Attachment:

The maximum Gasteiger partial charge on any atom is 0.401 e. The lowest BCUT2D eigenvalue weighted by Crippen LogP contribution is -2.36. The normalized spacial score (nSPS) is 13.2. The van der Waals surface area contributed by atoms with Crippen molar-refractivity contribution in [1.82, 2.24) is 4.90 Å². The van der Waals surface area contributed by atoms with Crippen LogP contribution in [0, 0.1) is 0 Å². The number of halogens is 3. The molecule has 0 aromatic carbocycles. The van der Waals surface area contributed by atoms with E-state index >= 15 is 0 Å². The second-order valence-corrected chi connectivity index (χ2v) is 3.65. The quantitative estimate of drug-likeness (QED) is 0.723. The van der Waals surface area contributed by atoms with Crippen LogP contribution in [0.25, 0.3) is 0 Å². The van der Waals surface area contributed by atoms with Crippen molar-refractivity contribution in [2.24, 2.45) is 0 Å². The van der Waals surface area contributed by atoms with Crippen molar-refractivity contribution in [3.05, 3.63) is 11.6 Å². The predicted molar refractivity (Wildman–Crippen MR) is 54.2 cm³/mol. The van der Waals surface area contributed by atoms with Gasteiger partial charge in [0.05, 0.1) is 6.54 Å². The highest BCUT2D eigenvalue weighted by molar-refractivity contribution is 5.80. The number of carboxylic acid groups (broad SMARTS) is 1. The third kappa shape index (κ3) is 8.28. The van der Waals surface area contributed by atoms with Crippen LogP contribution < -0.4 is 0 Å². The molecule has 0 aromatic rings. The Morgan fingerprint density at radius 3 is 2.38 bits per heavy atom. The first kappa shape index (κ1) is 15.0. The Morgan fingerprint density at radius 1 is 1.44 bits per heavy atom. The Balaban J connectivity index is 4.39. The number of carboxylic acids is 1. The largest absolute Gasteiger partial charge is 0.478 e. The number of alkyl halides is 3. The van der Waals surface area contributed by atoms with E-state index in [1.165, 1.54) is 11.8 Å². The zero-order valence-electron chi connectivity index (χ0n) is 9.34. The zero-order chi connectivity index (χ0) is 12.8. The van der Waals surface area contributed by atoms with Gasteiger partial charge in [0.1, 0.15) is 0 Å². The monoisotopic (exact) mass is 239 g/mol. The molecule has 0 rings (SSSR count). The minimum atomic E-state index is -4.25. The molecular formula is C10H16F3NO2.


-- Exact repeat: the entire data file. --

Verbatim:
The maximum Gasteiger partial charge on any atom is 0.401 e. The lowest BCUT2D eigenvalue weighted by Crippen LogP contribution is -2.36. The normalized spacial score (nSPS) is 13.2. The van der Waals surface area contributed by atoms with Crippen molar-refractivity contribution in [1.82, 2.24) is 4.90 Å². The van der Waals surface area contributed by atoms with Crippen LogP contribution in [0, 0.1) is 0 Å². The number of halogens is 3. The molecule has 0 aromatic carbocycles. The van der Waals surface area contributed by atoms with E-state index >= 15 is 0 Å². The second-order valence-corrected chi connectivity index (χ2v) is 3.65. The quantitative estimate of drug-likeness (QED) is 0.723. The van der Waals surface area contributed by atoms with Crippen LogP contribution in [0.25, 0.3) is 0 Å². The van der Waals surface area contributed by atoms with Crippen molar-refractivity contribution in [2.24, 2.45) is 0 Å². The van der Waals surface area contributed by atoms with Crippen molar-refractivity contribution in [3.05, 3.63) is 11.6 Å². The predicted molar refractivity (Wildman–Crippen MR) is 54.2 cm³/mol. The van der Waals surface area contributed by atoms with Gasteiger partial charge in [0.05, 0.1) is 6.54 Å². The highest BCUT2D eigenvalue weighted by molar-refractivity contribution is 5.80. The number of carboxylic acid groups (broad SMARTS) is 1. The third kappa shape index (κ3) is 8.28. The van der Waals surface area contributed by atoms with Crippen LogP contribution < -0.4 is 0 Å². The molecule has 0 aromatic rings. The Morgan fingerprint density at radius 3 is 2.38 bits per heavy atom. The first kappa shape index (κ1) is 15.0. The Morgan fingerprint density at radius 1 is 1.44 bits per heavy atom. The Balaban J connectivity index is 4.39. The number of carboxylic acids is 1. The largest absolute Gasteiger partial charge is 0.478 e. The number of alkyl halides is 3. The van der Waals surface area contributed by atoms with E-state index in [1.165, 1.54) is 11.8 Å². The zero-order valence-electron chi connectivity index (χ0n) is 9.34. The zero-order chi connectivity index (χ0) is 12.8. The van der Waals surface area contributed by atoms with Gasteiger partial charge in [0.1, 0.15) is 0 Å². The monoisotopic (exact) mass is 239 g/mol. The molecule has 0 rings (SSSR count). The minimum atomic E-state index is -4.25. The molecular formula is C10H16F3NO2.